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Fishing From A Stand-Up Paddleboard: A Great Experience

As the sun went down, I jumped on my stand-up paddleboard (SUP), grabbed my fly-fishing rod, and went out to where we had earlier fished for bass with spinning gear from the pontoon boat.

The spot was about five to eight feet deep and had lots of cover and feed for bass. I had never fished from my SUP before, but I cast out my popper fly, let it sit for a bit, then stripped the line back, making a “schloop” sound along the top of the water. Nearly instantly, a bass came up and attacked the fly pattern, imitating a distressed fish. I hooked it and fought him right into my SUP and eventually into my hands. This went on and on for the remainder of the night until I could no longer see my fly after I cast it out. I managed to raise over two dozen fish in less than an hour and couldn’t figure out why they were getting away.

SUP fishing
SUP fishing at dusk is peaceful, simple, and successful— if you find the right spot.

The next morning after the sun came up, I realized why: My hook had broken off. Nevertheless, the evening was still a blast. For me, the real rush is watching, hearing, and feeling the fish strike the fly; it really doesn’t matter if you end up landing them or not.

The night was very peaceful and I’m positive the reason I did so much better with this setup than with my boat was because my paddleboard permitted me to move on top of those weeds in a stealth-like manner. It was also then a better time for feeding. I was raising bass a mere four yards from my SUP. It really was one of the greatest nights of fishing I’ve ever had! Standing on top of the glass-calm water, casting in all directions while the sun retreated over the horizon, and the sounds of hungry, splashing fish. What beats that?

Additional Fish

Since that initial experimental night, I’ve used my SUP to troll for pike, blind cast for walleye and bass in lakes, and sight fish for trout on slow-moving streams. I really enjoy the maneuverability and the simplicity of fishing from a SUP. When lake fishing, I only fish calm water 10 feet deep or less early in the morning or late at night. Another great thing about my SUP is that it’s inflatable and therefore easily portable, so I can take it anywhere I’m able to walk. Often, I’ll hike along rivers and streams packing my SUP on my back. When I arrive at remote low-angler pressure locations, I’ll inflate my SUP and maneuver into prime fishing locations.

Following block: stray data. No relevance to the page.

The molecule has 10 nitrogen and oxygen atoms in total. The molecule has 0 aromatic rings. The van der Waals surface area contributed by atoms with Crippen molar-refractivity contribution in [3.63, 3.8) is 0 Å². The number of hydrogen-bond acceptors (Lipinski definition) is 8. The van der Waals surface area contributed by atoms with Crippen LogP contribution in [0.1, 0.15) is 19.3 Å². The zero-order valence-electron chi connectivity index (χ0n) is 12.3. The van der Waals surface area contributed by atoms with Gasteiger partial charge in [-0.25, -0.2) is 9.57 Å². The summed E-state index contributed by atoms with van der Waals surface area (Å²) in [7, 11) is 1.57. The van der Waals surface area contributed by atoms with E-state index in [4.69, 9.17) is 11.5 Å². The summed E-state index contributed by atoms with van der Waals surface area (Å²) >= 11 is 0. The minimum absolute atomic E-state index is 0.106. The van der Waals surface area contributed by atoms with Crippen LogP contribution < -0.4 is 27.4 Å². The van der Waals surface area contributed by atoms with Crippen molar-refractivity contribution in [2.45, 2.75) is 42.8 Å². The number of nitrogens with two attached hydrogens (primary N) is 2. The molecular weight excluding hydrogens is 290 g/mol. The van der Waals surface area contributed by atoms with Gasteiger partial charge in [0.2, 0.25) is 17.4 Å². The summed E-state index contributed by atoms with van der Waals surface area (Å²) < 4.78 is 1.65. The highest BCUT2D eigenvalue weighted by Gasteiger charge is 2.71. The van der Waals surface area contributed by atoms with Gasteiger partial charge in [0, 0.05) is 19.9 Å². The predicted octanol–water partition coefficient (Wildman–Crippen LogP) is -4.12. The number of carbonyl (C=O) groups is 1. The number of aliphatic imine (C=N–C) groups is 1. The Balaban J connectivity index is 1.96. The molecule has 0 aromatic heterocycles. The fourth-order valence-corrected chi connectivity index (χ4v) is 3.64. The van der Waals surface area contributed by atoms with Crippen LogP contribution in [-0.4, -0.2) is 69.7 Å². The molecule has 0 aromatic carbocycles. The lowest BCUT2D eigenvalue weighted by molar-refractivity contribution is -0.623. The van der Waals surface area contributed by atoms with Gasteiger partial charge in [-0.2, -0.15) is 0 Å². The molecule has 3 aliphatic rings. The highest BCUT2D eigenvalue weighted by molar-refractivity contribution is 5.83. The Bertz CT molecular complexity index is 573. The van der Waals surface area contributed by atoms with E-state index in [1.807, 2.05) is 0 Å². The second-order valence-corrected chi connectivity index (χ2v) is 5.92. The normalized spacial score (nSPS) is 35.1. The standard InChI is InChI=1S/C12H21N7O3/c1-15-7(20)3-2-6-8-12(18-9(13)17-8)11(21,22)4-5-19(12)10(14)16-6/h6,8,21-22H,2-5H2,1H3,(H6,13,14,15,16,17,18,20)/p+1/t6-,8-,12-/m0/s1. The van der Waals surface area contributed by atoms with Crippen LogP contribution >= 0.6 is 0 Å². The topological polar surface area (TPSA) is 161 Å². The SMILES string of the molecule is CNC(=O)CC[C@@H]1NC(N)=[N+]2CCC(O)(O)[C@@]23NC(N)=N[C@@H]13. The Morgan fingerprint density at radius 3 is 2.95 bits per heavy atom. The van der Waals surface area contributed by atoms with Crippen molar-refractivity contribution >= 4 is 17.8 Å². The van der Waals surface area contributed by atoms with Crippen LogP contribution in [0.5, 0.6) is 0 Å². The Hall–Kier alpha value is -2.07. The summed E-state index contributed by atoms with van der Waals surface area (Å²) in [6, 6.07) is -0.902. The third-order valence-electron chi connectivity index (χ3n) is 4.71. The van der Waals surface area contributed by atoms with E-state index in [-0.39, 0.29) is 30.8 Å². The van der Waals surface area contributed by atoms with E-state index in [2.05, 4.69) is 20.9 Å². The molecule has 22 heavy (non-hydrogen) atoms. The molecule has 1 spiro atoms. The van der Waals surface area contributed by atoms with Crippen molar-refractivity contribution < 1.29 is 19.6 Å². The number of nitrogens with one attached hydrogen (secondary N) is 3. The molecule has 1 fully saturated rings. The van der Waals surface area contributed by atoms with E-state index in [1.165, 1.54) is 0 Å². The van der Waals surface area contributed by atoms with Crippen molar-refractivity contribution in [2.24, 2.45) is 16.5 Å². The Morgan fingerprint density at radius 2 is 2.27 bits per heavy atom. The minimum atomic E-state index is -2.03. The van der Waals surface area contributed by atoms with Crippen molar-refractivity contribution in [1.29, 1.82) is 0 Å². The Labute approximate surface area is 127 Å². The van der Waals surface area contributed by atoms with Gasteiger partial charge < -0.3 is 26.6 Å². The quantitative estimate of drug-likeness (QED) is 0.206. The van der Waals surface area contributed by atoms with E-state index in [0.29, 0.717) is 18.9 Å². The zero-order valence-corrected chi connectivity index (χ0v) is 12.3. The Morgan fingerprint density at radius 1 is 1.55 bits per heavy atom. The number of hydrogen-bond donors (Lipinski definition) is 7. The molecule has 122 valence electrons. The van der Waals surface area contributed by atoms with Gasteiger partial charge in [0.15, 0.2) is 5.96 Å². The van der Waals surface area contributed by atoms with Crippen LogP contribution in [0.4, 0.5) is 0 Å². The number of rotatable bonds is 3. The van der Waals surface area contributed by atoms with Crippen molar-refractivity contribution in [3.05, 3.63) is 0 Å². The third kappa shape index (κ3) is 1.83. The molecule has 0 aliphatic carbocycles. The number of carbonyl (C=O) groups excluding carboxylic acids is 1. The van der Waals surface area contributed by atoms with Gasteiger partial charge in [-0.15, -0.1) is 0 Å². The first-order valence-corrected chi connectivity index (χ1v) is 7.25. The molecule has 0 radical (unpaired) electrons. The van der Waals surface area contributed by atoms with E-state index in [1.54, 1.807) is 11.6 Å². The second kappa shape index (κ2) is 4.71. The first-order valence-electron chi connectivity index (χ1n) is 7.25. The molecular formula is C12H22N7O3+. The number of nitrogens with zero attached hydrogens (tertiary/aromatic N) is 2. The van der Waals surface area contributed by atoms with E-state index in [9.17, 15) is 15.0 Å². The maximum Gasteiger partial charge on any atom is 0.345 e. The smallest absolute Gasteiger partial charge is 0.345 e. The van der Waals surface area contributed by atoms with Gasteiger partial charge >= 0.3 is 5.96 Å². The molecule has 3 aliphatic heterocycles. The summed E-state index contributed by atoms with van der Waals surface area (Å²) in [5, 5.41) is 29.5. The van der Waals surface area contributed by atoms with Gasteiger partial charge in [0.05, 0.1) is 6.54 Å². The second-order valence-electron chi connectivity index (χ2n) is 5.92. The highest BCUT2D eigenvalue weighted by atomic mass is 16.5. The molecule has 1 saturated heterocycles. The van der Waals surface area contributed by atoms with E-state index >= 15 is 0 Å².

SUPs require balance and moving your arms to cast can throw off that balance, so practice before you go.


The one disadvantage to using a paddleboard is that in order to move, you need to paddle, which means you really can’t be casting at the same time. However, trolling is possible, and I’ve been known to do it. Whether I’m using spin gear or fly-fishing rods, I lay the rod down between my legs with the butt of the rod behind one ankle and the rod in front of the reel, placed in front of my ankle on the opposing leg. This positioning ensures that if a fish bites my hook, the rod won’t go into the water and the rod tip bend when a fish bites. To set the hook, I simply paddle hard on the rod side twice, then put the paddle down and exchange it for my rod. I’ve hooked several pike with this method and brought them in to release them.

When trolling with flies (usually streamers or wooly buggers), I go very slow, alternating the common SUP paddling stroke. This gives the fly very good action and presentation and can entice a fish to strike. With spin gear, my favorite tackle is sinking jointed Rapalas. I tend to paddle a bit faster depending on the time of year and how deep I want the hook to dive. This plan also has produced excellent results.

SUP fishing for brown trout
Late summer SUP fishing for brown trout can be very productive.

Sight Fishing

One of my favorite methods of fishing for brown trout in late summer is sight fishing. It’s an exhilarating way to catch them. The anticipation of waiting for trout to eat your fly is nothing short of spectacular. I’m using dry terrestrial fly patterns, like grasshoppers and stimulators. Although using a SUP on a river to fish is definitely not a traditional technique, it has several advantages.

First, by standing atop the waterline, I gain a significant height advantage that can’t be underestimated. The angle of the sun sometimes makes it hard to see the water and the fish, however, being positioned higher allows me to see into the water. I can see the structure and cast into ideal locations for resting and feeding, while also closely watching my fly and tending the line accordingly.